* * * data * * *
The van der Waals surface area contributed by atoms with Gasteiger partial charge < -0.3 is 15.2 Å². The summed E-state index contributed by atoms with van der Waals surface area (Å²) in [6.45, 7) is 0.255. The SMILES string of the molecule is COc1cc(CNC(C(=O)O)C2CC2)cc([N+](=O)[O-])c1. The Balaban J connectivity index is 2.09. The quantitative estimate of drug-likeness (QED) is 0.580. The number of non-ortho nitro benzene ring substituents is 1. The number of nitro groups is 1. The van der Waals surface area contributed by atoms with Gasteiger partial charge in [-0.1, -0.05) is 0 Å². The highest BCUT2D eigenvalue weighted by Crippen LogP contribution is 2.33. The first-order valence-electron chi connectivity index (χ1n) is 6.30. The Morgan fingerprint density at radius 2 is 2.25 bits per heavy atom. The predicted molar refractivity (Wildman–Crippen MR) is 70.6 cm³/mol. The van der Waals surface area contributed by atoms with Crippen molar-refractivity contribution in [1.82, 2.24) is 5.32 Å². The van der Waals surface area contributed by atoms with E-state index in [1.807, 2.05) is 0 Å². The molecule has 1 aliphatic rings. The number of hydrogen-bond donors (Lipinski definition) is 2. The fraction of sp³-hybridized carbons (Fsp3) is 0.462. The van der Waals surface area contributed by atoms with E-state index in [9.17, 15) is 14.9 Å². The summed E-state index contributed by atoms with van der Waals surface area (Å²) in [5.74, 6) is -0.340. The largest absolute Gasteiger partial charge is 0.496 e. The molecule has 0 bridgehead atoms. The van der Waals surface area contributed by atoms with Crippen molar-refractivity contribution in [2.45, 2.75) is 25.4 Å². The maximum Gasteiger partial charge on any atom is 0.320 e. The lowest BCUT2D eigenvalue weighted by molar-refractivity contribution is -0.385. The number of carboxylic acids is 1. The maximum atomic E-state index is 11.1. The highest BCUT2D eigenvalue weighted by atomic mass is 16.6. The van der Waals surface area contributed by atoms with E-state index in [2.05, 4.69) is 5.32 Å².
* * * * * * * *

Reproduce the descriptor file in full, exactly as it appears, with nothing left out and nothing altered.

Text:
The van der Waals surface area contributed by atoms with Gasteiger partial charge < -0.3 is 15.2 Å². The summed E-state index contributed by atoms with van der Waals surface area (Å²) in [6.45, 7) is 0.255. The SMILES string of the molecule is COc1cc(CNC(C(=O)O)C2CC2)cc([N+](=O)[O-])c1. The Balaban J connectivity index is 2.09. The quantitative estimate of drug-likeness (QED) is 0.580. The number of non-ortho nitro benzene ring substituents is 1. The number of nitro groups is 1. The van der Waals surface area contributed by atoms with Gasteiger partial charge in [-0.1, -0.05) is 0 Å². The highest BCUT2D eigenvalue weighted by Crippen LogP contribution is 2.33. The first-order valence-electron chi connectivity index (χ1n) is 6.30. The Morgan fingerprint density at radius 2 is 2.25 bits per heavy atom. The predicted molar refractivity (Wildman–Crippen MR) is 70.6 cm³/mol. The van der Waals surface area contributed by atoms with Crippen molar-refractivity contribution in [1.82, 2.24) is 5.32 Å². The van der Waals surface area contributed by atoms with E-state index in [1.807, 2.05) is 0 Å². The molecule has 1 aliphatic rings. The number of hydrogen-bond donors (Lipinski definition) is 2. The fraction of sp³-hybridized carbons (Fsp3) is 0.462. The van der Waals surface area contributed by atoms with E-state index in [9.17, 15) is 14.9 Å². The summed E-state index contributed by atoms with van der Waals surface area (Å²) in [5.74, 6) is -0.340. The largest absolute Gasteiger partial charge is 0.496 e. The molecule has 0 bridgehead atoms. The van der Waals surface area contributed by atoms with Crippen molar-refractivity contribution in [2.45, 2.75) is 25.4 Å². The maximum Gasteiger partial charge on any atom is 0.320 e. The lowest BCUT2D eigenvalue weighted by molar-refractivity contribution is -0.385. The number of carboxylic acids is 1. The maximum atomic E-state index is 11.1. The highest BCUT2D eigenvalue weighted by atomic mass is 16.6. The van der Waals surface area contributed by atoms with E-state index in [2.05, 4.69) is 5.32 Å².